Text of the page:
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You have enough to worry about when you’re on the road, the last thing you should be fretting over is how to store and carry all your stuff. Whether you’re a touring musician, savvy traveler or just need something for your daily commute, a reliable backpack should be an essential part of your everyday carry — and your packing plan.
For Phantogram’s Josh Carter and Sarah Barthel, the key to a stress-free trip starts with a little prep work when you pack. The duo, who just realized their new single, “Mister Impossible,” is on the road through the fall, playing small theaters and festival sets at Life Is Beautiful, Hopscotch Music Festival and others. According to Carter, packing can be a chore, so it’s important to streamline what you bring with you, and what you’re using to carry everything in.
“Don’t pack too many clothes, except for socks and underwear,” he says, offering a few tips. “Often, you’ll end up wearing the same clothes that you like the most, more than not.”
While you’ll need a duffel bag for longer trips, a good backpack is a must, carrying your daily essentials and pinching in as a carry-all for overnight stays. The key to a good backpack: “Multiple compartments to store essential things,” says Carter. Also, he adds, “You’ll want to look for sturdy, strong material that will protect your fragile stuff.”
Barthel has a more straight-forward tip for picking a good backpack, joking that she always goes for “the ugliest bag, so no one wants to steal it.”
Aside from a backpack and a change of clothes, the two say there are a few other must-haves for tour. “I bring my two pups Leroy the Good Boy and Hot Carl,” Barthel says.
“I always make sure to bring recording equipment and extra instruments so I can be creative and write songs and make beats on the road,” Carter says. “[Also], good music playlists and audiobooks,” he continues. “I like to download books for my Kindle because bringing too many or buying physical copies just stacks up. Games, like a deck of cards, some of those velcro pad ball games, or a soccer ball are also a good way to just relax and have fun.”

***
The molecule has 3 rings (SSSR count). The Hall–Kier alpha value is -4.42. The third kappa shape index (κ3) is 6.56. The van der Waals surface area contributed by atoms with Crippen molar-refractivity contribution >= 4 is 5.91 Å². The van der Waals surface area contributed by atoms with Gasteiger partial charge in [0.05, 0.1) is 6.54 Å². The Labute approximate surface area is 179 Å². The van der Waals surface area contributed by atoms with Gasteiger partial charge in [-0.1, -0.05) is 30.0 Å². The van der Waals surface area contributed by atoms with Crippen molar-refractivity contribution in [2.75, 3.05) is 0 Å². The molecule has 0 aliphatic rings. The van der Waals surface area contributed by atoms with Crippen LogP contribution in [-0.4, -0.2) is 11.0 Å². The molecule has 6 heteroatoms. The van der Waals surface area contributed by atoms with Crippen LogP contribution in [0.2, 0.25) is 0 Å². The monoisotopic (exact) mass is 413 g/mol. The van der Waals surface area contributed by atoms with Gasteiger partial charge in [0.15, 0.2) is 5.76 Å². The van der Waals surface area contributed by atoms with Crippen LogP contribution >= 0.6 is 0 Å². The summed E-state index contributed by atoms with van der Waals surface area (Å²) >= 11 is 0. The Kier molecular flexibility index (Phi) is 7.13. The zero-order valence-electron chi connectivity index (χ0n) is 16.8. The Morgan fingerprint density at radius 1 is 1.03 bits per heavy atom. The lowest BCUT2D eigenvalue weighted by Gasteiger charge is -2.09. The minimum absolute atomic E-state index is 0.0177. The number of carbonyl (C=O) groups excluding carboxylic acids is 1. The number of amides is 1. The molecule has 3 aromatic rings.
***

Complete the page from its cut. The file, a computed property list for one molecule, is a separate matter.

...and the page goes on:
The two say they’re excited to the hit road again, for their first tour since 2017, and to debut some new tunes from their as-yet-unannounced follow-up to 2016’s, “Three.”
“It’s so much fun to play to different audiences with a new visual set and some new tunes and different set lists,” Carter says. “The best part is just getting away with my best friends (yes, believe it or not, we all get along really well) and seeing the world. It keeps you in check with the reality that the world is a big place.”
1. Troubadour Aero Backpack
Troubadour’s Aero Backpack is not only a good pick for touring musicians musicians, but it’s the best travel pack we’ve found yet.
The Aero stands out because of its unique design. It has a single tube-shaped pocket large enough to hold clothes, headphones, a dopp kit, camera, microphone, and audio interface. Its top zippered pocket provides quick access to a passport, wallet, or other essentials you’ll need to keep safe while you travel.
One of our favorite features is the backpacks side pocket, which was large enough to hold a 13-inch laptop and 12.9-inch iPad Pro simultaneously. Keeping your laptop in a dedicated compartment makes it easier to grab. This laptop sleeve could also be used to hold a physical tour itinerary or other useful documents so they don’t get crinkled.
If you’re about to hit the road, and want the carrying capacity of a duffel bag in backpack form, Troubadour’s Aero is our top pick.
2. Monos Metro Backpack
Monos’ Metro Backpack is a classic style bag designed for commuters but perfect for musicians on the go.